As with the movie business, the TV industry says that it wants to be part of the solution when it comes to gun violence. Two of the industry’s biggest trade organizations — the National Association of Broadcasters and the National Cable & Telecommunications Association — participated alongside the MPAA in meetings with Vice President Biden in advance of the release of President Obama’s gun-control plan. A few weeks later top TV executives, questioned about the issue of gun violence in entertainment during the biannual Television Critics Association press tour, tried to reassure the public that they were mindful of their responsibility as broadcasters. ”What’s happened has shaken me and all of us to our core,” CBS Entertainment president Nina Tassler told a gaggle of reporters. ”To the sense that people come to work with a renewed sense of sensitivity — absolutely. We are parents, and we respect the jobs that we have. We respect the relationship we have with our audience.”
But like the film studios, TV execs also can’t ignore the audience’s insatiable appetite for mayhem. Some of the most popular shows on TV today feature gunplay and other violent content, often of an extreme nature. AMC’s The Walking Dead and FX’s Sons of Anarchy just aired their most-watched seasons yet. Criminal Minds, an eight-year-old drama on CBS that focuses on twisted killers, lures some 13.5 million viewers weekly. Even Telemundo notched its second-best finale ratings ever with the bloody Jan. 24 ender to Pablo Escobar: El Patrón del Mal, an artillery-heavy series about the notorious Colombian drug lord.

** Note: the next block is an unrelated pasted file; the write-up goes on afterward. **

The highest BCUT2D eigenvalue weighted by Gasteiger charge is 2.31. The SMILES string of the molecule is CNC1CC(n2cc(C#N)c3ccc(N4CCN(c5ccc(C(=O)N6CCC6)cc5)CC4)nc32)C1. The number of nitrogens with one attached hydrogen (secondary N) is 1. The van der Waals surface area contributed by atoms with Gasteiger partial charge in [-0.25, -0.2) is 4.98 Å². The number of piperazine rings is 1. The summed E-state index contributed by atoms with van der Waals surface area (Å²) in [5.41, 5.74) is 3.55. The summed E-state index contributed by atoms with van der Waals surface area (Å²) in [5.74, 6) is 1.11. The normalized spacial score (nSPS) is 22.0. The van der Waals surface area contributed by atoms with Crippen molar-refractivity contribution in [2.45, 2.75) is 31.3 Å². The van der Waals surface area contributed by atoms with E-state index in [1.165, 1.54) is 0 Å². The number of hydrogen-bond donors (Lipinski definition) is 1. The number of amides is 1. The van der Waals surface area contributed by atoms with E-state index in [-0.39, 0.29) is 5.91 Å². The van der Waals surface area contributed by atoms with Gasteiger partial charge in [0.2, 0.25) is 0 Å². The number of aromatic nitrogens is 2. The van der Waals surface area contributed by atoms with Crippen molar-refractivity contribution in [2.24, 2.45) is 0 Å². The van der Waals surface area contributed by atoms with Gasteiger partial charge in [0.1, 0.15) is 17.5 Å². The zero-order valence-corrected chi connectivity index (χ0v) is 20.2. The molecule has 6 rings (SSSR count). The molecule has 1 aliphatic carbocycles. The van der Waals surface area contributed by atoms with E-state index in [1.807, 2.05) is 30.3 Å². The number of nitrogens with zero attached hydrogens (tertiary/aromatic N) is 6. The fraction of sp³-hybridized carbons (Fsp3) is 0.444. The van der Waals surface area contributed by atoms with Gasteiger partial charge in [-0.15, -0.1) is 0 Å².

Perhaps that’s why the industry’s lobbying groups have been loath to weigh in on the topic beyond the initial joint statement saying they ”support the president’s goal of reducing gun violence in this country… and welcome further academic examination and consideration on these issues.” One industry insider admitted there was little to gain from speaking publicly about violence in entertainment when, in the insider’s view, most of the attention should be focused on gun-control legislation and mental health care — a viewpoint shared by many in the business. ”It would be ridiculous to try to argue our massacre-by-gun problem is caused by entertainment,” says John Landgraf, president of FX, which is home to gun-filled series like Sons and Justified. ”That’s demonstrably false when you see that entertainment doesn’t vary across many societies but the level of gun violence does.” Given such attitudes, Melissa Henson, director of communications for the Parents Television Council, questions whether the industry will actually make any meaningful changes: ”It seems like they’re just waiting for it to blow over. If you look at what they’ve done in the wake of Newtown, I think it demonstrates very little concern about the issue generally.”